Anonymous said...

Karen, you're absolutely on the right track when you say you must get the reader on the side of your anti-hero protag. I'd recommend you select a truly unbiased person to walk with you through this manuscript, who will read it with as little bias as possible, and who will be honest with you if you until you accomplish what you need to with your character.

Anonymous said...

Alexandra, you're so right about Michael Crawford! And I never understood what Christine saw in Raoul.
I'm thinking Humphrey Bogart in Casablanca. Wow.

Latayne C Scott said...

Oh boy! This is great stuff. I'll continue the discussion with a post about "dark" central characters tomorrow and I hope you'll all participate. I will be out of Internet range so the other NM ladies will be responding.

Also, I never comment on the word verifications but this one is too good to pass up:

latedup -- when your menstrual period is past due but you're not sure. . .

Henrietta Frankensee said...

There is a spectrum of personality with divine on one end and purely evil on the other. Every character falls somewhere in between. The hero must have just enough impurity to make him believably human and the anti hero must have a touch of redemption to draw the heart of the reader....and the writer who is profoundly intimate with the character, good or bad.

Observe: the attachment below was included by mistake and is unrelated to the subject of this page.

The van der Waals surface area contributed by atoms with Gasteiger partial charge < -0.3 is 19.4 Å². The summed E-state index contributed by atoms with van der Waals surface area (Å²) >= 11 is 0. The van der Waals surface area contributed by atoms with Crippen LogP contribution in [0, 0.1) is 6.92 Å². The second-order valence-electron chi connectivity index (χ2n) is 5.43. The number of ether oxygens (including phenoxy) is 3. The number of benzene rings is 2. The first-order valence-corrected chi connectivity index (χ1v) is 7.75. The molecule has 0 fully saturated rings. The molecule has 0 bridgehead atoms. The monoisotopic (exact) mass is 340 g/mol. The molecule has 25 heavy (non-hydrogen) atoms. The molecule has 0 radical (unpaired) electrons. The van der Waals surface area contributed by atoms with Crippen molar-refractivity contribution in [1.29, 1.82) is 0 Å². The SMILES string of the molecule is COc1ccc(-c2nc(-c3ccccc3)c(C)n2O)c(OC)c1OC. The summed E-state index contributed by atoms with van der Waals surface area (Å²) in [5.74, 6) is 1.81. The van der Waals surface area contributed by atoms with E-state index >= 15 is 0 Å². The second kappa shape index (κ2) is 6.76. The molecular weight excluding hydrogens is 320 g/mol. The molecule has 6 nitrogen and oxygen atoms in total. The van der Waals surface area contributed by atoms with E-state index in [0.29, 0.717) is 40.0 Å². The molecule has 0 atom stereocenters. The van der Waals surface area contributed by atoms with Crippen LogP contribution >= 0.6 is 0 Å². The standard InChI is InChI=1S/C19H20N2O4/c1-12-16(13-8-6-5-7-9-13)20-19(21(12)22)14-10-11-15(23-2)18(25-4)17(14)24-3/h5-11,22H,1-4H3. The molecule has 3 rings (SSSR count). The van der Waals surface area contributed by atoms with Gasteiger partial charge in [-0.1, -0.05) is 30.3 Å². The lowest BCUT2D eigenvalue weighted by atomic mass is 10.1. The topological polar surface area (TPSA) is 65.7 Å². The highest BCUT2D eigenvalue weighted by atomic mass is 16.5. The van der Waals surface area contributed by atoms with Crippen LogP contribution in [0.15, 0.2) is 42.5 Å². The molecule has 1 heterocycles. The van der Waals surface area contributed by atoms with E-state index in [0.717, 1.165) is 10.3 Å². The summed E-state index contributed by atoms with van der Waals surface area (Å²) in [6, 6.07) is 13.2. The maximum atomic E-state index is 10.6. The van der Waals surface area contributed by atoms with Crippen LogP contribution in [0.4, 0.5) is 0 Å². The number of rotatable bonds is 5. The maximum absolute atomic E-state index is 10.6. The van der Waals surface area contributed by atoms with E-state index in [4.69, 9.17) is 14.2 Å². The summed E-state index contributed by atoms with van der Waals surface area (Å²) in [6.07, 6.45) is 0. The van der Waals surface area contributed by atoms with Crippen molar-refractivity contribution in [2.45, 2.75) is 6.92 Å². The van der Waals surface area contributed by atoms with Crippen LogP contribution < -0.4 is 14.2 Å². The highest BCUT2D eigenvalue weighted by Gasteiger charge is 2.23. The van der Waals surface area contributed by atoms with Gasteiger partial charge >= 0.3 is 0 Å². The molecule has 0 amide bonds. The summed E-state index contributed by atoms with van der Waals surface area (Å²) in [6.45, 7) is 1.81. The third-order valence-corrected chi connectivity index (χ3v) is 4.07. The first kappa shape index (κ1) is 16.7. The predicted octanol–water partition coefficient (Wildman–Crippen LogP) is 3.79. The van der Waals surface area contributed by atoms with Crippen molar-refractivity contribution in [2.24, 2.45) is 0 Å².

A society that progressively rejects divinity and nurtures evil makes heroes less welcome and harder to make believable.....and more urgently craved by the human soul. We crave balance even when we reject it. Anti heroes require less and less redemption to draw a following.
Christian literature is different because we have a Hero! We have perfection to keep us grounded, anchored to a Greater Reality. Our heroes are endearing for their attempts to be like Him and our anti heroes are endearing for His continual quest to redeem them.
Therefore we have Frodo and Striker and even Gollum.
We have Edmund too. And Jo in Little Women. All to the Glory of our Beloved Hero.

Anonymous said...

Henrietta, thank you for an excellent and thought-provoking comment. You make an excellent point "... our anti-heroes are endearing for His continual quest to redeem them." I love that. And I love Lord of the Rings. I'm such a fan.